Former President Trump and his ex-United Nations Ambassador Nikki Haley are set to give dueling addresses at the Conservative Political Action Conference (CPAC) next week, putting a sharp focus on the ongoing tug-of-war within the GOP.
It’ll be the first time since Haley launched her presidential bid last week that the two declared major Republican 2024 contenders will pitch their candidacies at the same event. And while few Republicans expect Trump and Haley to go after each other directly, they say that it could offer one of the clearest examples yet of the simmering tensions within the party.
“There’s a lot of next-generation candidates out there, and I think that Nikki is tactfully going to try to make the case that there’s a real choice between these older guys like Trump and this younger generation of leaders that are changing the world,” one longtime Republican consultant said.
“Having them both at CPAC, you’re going to have two very different types of personalities to compare.”
For now, at least, Trump remains the favorite in the race for the GOP’s presidential nod; he towers over every one of his Republican rivals in sheer name recognition and stature, and early polls show him with a clear lead in an expectedly crowded primary field.
But he also stands as a wounded front-runner. A growing number of Republicans have begun to question his influence and political instincts after the party’s lackluster performance in the 2022 midterm elections, prompting other contenders like Haley to make the argument that the GOP — and Washington, more broadly — are in need of younger leadership.
The former U.N. ambassador and South Carolina governor has so far built her campaign around that very notion, and she’s expected to make that argument once again next week when she takes the stage at CPAC.
Saul Anuzis, a Republican strategist and former Michigan GOP chairman who has attended every CPAC since 1978, said that the gathering just outside of Washington, D.C., will give Haley a real chance to introduce herself to the party’s activist class and fine-tune her message to the Republican Party’s conservative base.
“For Nikki, it’s really an opportunity to introduce herself in a different vein. People know of her as a former governor, a former ambassador to the U.N., but they don’t really know her,” Anuzis said. “She’s gotta basically show why she’s credible, what her message is and how to do it without being anti-Trump and I think that’s going to be the balancing act for her.”
Haley has so far trodden carefully around Trump, only taking implied digs at her former boss. When she announced her campaign last week, she noted that Republicans had lost the popular vote in seven of the last eight presidential elections and called for a change in the party’s leadership without directly mentioning its current leader, Trump.
Asked during a stop in Iowa this week why voters who had backed Trump in the past should support Haley in 2024, she argued that candidates shouldn’t “have to be 80 years old to be in D.C.” before going on to call Trump a “friend” and “the right president at the right time.”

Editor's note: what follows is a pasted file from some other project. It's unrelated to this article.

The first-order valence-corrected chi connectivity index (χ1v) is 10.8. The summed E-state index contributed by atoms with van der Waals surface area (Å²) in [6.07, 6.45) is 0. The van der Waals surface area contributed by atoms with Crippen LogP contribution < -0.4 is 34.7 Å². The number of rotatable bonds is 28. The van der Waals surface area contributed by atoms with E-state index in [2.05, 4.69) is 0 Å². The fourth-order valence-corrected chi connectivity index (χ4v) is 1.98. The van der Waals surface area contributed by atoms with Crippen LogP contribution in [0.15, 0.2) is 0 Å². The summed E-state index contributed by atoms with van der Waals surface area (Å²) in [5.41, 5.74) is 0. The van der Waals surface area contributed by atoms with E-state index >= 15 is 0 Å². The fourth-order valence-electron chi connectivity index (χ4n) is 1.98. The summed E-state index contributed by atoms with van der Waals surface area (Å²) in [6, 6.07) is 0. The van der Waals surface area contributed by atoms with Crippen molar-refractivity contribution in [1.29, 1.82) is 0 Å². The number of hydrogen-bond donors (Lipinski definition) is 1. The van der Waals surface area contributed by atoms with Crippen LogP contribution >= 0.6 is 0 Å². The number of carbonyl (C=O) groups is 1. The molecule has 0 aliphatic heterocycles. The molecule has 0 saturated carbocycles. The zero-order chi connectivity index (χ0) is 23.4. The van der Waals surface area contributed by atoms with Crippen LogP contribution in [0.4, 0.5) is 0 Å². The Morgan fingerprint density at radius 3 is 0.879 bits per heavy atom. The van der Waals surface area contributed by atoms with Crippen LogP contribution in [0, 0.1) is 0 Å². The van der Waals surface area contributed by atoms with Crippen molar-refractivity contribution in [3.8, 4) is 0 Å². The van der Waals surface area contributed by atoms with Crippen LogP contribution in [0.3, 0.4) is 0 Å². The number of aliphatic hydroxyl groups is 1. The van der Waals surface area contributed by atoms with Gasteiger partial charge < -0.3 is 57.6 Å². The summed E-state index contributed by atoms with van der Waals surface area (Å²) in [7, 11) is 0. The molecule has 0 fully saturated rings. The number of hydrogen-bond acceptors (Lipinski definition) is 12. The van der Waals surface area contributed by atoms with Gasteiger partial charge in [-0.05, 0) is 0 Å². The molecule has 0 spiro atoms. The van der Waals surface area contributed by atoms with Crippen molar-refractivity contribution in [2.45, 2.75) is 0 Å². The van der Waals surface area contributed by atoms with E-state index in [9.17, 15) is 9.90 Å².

President Donald Trump meets with outgoing U.S. Ambassador to the United Nations Nikki Haley in the Oval Office of the White House, Tuesday, Oct. 9, 2018, in Washington. (AP Photo/Evan Vucci)
“I was proud to serve in his Cabinet. But as dire of a situation as this is, as much as all the media and everybody wants to talk about the past, we need to leave the status quo in the past,” she said. “We’ve got work to do. We’ve got to look forward.”
That message could put Trump on defense. An NPR-PBS NewsHour-Marist national poll released on Wednesday found that more than half of Republicans and GOP-leaning independents — 54 percent — say that the party has a better chance at winning the White House in 2024 with someone other than Trump as its nominee.
For Trump, Anuzis said, CPAC is going to be about showing just how committed he is to a 2024 campaign. While the former president became the first candidate to jump into the contest, when he announced his bid in November, his campaign has been criticized by some Republicans as anemic and lacking a clear strategy.
It wasn’t until late January that he made his first campaign swing through New Hampshire and South Carolina, two early primary states. And he still hasn’t stopped in Iowa, which holds the first Republican nominating contest. It wasn’t until Monday that he rolled out his senior campaign staff in Iowa.
“For Trump, it’s a question of convincing people and showing them how serious he is or isn’t about running,” Anuzis said. “That’s something he’s going to have to address. He’s got a very selective, loose infrastructure right now. So he’s going to have to show his commitment to the race and fire up the base.”
“It’s a chance for him to get his base excited and motivated,” Anuzis added. “These are very much his type of people.”
Of course, Anuzis said, while Trump and Haley may be drawing the most attention, they’re not the only ones with 2024 prospects that will take the stage at CPAC.
The speakers list also includes former Secretary of State Mike Pompeo, who is weighing an entrance into the race, and Vivek Ramaswamy, a wealthy entrepreneur and conservative activist who announced a bid for the Republican nomination on Tuesday. One notable absence: Florida Gov. Ron DeSantis, who’s preparing for a likely presidential bid.
“I think there’s a tremendous amount of interest in these new candidates, whether it’s Nikki or Vivek or Ron DeSantis,” Anuzis said.